A small business isn’t necessarily “small” geographically. Sometimes it can sprawl over dozens of acres.
That’s the case for the Sherman Glenn Ranch, a 125-acre cattle operation recently designated by the state of Idaho as a Century Ranch after being in continuous operation for more than 100 years. Joyce Biggers can trace the family ranch back to her great-grandfather, John Thomas Glenn, who bought its first 40 acres for $300 in 1902, adding to it over time as land became available.
The ranch is in the unincorporated town of Ola, founded in 1882. It’s located northeast of Emmett; you drive by Gov. Brad Little’s place on the way.
John Thomas – “that’s the way he always referred to himself,” Biggers said – was instrumental in the creation of the town as well, donating land for the schoolhouse, church and cemetery. The current school – the third one constructed on the property – is on the National Register of Historic Places.
The property has always been a cattle ranch, dating back to when ranchers took their cattle to graze in the summer and brought them back home in the winter.
“Back in those days, they had open range,” Biggers said. “It wasn’t so important to have your deeded ground.”
In the summer, ranchers took the beef cattle to Upper Payette Lakes and brought them back to the Lower Squaw Creek area, near Sweet, in the winter.
“He had quality cattle that he ran,” she said. “Ranching and livestock were pretty important to him.”
Like many farmers and ranchers, John Thomas did other things to get by. He was elected to the Idaho Legislature and was in favor of women’s suffrage when it came up for a vote 100 years ago, Biggers said. He served just the one term, by his own wish.
“He was quoted as saying he would rather spend his time working for agriculture than sitting in the Legislature,” she said.
John Thomas’ son Sherman – after whom the ranch is named – was just 3 years old when he was run over by a wagon.
“He had a lot of damage to his spine and ribs,” Biggers said. “In those days, the doctors didn’t know a lot about taking care of things like that. They took him to see quite a few doctors, and none could help him any.”
The upshot was that Sherman didn’t grow much.
“His head and his hands were all normal size, but the trunk didn’t grow,” Biggers said, estimating his height at 4’8”. “But he could do anything a 6-foot-tall person could. In his mind he wasn’t little – he was a big man. He always rode the biggest horse in the country.”
At 14, Sherman was put in charge of running the cows and horses at Upper Payette Lakes.
“That blows my mind,” Biggers said. “If you put a 14-year-old up there now, you’d be in trouble.”
Later, he also added sheep to the ranch’s livestock.
Like his father, Sherman did other work as well. At the time, Emmett and Ola were still part of Boise County; Gem County wasn’t split off from it until 1915. Thanks to all his riding through the countryside, the assessor hired him as deputy assessor.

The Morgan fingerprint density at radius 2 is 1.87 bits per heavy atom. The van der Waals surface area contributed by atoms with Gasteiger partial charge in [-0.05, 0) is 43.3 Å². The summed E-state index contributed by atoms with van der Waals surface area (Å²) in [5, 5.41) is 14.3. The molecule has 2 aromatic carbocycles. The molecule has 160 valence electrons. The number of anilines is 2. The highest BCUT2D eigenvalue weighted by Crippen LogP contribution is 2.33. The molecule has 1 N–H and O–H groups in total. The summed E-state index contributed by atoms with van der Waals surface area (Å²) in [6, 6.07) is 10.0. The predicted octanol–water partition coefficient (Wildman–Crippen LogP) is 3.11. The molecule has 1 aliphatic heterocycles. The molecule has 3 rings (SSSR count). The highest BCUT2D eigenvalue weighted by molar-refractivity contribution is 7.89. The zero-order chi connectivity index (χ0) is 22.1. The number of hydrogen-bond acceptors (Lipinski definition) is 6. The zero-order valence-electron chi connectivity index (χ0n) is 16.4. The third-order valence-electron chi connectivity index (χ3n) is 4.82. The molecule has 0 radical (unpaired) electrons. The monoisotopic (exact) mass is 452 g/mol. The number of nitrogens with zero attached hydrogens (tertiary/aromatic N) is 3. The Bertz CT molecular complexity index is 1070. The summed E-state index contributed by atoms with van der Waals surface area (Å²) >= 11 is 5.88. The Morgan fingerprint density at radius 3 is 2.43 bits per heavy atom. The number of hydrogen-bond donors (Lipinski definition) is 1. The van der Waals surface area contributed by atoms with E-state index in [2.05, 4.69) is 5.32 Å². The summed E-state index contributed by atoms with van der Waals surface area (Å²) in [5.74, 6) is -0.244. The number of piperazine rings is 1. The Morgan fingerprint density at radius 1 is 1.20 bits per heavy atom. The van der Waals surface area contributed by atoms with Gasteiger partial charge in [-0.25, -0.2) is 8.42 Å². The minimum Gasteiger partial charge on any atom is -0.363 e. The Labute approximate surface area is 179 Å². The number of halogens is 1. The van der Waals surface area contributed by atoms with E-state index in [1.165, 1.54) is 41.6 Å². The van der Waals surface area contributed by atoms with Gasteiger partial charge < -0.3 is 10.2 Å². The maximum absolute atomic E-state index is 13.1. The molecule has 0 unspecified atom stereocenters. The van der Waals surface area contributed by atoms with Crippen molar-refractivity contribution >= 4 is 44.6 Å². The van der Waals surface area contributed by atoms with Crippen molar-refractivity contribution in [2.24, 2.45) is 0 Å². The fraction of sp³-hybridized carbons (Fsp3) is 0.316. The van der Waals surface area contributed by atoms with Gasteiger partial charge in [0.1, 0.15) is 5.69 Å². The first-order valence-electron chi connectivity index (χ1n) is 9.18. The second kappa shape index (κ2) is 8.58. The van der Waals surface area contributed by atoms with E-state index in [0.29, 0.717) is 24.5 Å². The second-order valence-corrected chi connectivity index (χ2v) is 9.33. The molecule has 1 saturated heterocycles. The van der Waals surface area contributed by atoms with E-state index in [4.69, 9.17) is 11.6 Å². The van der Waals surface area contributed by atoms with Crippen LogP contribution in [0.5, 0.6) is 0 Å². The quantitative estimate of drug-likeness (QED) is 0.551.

“Then, when the election came up, he ran as assessor, and the guy who hired him became his deputy,” Biggers said.
Sherman also ran the Ola store.
“He sold it and bought it back and leased it many times,” she said.
Sherman married and had six children – five girls and one boy, Asa, who was Biggers’ father. When her dad was little, he tended the sheep and brought them in at night to protect them from coyotes. Her dad bought the ranch from Sherman around 1945.
“My dad just ran cattle,” Biggers said. “He took a lot of pride in Hereford cattle. He pretty much just stayed here and worked on the ranch all his life.”
Biggers, one of her dad’s two daughters, and her husband, Butch, bought the ranch from her dad.
“We helped him on it, and we bought it fairly early on in our marriage life,” she said. “We’ve had it most of the time. When we haven’t had it, we’ve been up here helping him. I used to work along beside him – help build fence, and look after the cattle and irrigate and hay a little bit.”
Like her ancestors, Biggers also worked off the ranch, as a secretary for Idaho Power responsible for updating substation blueprints.
Sherman Glenn Ranch no longer makes much of its own hay, and it’s sold much of its cattle. Instead, it takes in cattle from other people during the summer and runs them on its flood-irrigated pastureland.
“We wanted to keep up with haying, but when the equipment got old, it didn’t seem feasible to update it,” Biggers said. “We sold most of our cows, and we buy what hay we need. That way, we didn’t have to buy equipment, and we didn’t have to hay.”
The next generation is already in place to take on management of the ranch. Joyce and Butch have three children – two girls and one boy. Her son, Levi, lives in a trailer on the ranch and helps out quite a bit.
“He hopes to take the place over someday,” she said.
Who knows – in time, Sherman Glenn Ranch could become a double-century ranch.
What is the Century Farm/Ranch program?
The Century Farm/Ranch program began in 1990 as part of the centennial celebration of Idaho’s statehood. The program recognizes a farm or ranch owned and operated in Idaho by the same family for at least 100 years with at least 40 acres of the original parcel of land still maintained as part of the present holding.
Under the program, more than 400 farms and ranches statewide have been designated by the Idaho Department of Agriculture and the Idaho State Historical Society.